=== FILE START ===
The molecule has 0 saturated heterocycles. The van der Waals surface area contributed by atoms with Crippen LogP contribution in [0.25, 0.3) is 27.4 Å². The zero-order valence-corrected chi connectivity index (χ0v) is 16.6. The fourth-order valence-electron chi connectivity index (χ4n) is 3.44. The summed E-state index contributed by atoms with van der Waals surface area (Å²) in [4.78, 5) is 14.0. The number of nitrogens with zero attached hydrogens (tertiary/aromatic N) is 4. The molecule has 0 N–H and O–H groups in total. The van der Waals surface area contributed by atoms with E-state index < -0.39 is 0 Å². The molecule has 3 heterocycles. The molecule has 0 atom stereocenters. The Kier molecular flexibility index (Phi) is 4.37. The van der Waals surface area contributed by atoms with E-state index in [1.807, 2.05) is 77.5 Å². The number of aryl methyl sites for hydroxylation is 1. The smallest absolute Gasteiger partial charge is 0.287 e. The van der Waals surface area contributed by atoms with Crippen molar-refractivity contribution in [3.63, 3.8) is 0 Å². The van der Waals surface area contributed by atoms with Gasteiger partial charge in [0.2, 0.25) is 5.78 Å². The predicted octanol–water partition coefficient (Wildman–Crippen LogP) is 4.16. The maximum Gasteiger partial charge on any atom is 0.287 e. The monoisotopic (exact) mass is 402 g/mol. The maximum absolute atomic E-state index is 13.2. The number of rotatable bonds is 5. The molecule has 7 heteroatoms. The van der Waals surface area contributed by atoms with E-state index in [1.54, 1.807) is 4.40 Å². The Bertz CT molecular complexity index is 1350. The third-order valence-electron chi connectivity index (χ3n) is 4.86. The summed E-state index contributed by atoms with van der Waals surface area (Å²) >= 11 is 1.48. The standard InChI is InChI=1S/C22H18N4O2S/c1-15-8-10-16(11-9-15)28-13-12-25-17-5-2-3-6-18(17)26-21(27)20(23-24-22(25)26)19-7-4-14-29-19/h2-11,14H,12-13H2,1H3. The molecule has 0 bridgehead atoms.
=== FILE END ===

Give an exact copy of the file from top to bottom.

The molecule has 0 saturated heterocycles. The van der Waals surface area contributed by atoms with Crippen LogP contribution in [0.25, 0.3) is 27.4 Å². The zero-order valence-corrected chi connectivity index (χ0v) is 16.6. The fourth-order valence-electron chi connectivity index (χ4n) is 3.44. The summed E-state index contributed by atoms with van der Waals surface area (Å²) in [4.78, 5) is 14.0. The number of nitrogens with zero attached hydrogens (tertiary/aromatic N) is 4. The molecule has 0 N–H and O–H groups in total. The van der Waals surface area contributed by atoms with E-state index < -0.39 is 0 Å². The molecule has 3 heterocycles. The molecule has 0 atom stereocenters. The Kier molecular flexibility index (Phi) is 4.37. The van der Waals surface area contributed by atoms with E-state index in [1.807, 2.05) is 77.5 Å². The number of aryl methyl sites for hydroxylation is 1. The smallest absolute Gasteiger partial charge is 0.287 e. The van der Waals surface area contributed by atoms with Crippen molar-refractivity contribution in [3.63, 3.8) is 0 Å². The van der Waals surface area contributed by atoms with Gasteiger partial charge in [0.2, 0.25) is 5.78 Å². The predicted octanol–water partition coefficient (Wildman–Crippen LogP) is 4.16. The maximum Gasteiger partial charge on any atom is 0.287 e. The monoisotopic (exact) mass is 402 g/mol. The maximum absolute atomic E-state index is 13.2. The number of rotatable bonds is 5. The molecule has 7 heteroatoms. The van der Waals surface area contributed by atoms with E-state index in [1.54, 1.807) is 4.40 Å². The Bertz CT molecular complexity index is 1350. The third-order valence-electron chi connectivity index (χ3n) is 4.86. The summed E-state index contributed by atoms with van der Waals surface area (Å²) >= 11 is 1.48. The standard InChI is InChI=1S/C22H18N4O2S/c1-15-8-10-16(11-9-15)28-13-12-25-17-5-2-3-6-18(17)26-21(27)20(23-24-22(25)26)19-7-4-14-29-19/h2-11,14H,12-13H2,1H3. The molecule has 0 bridgehead atoms.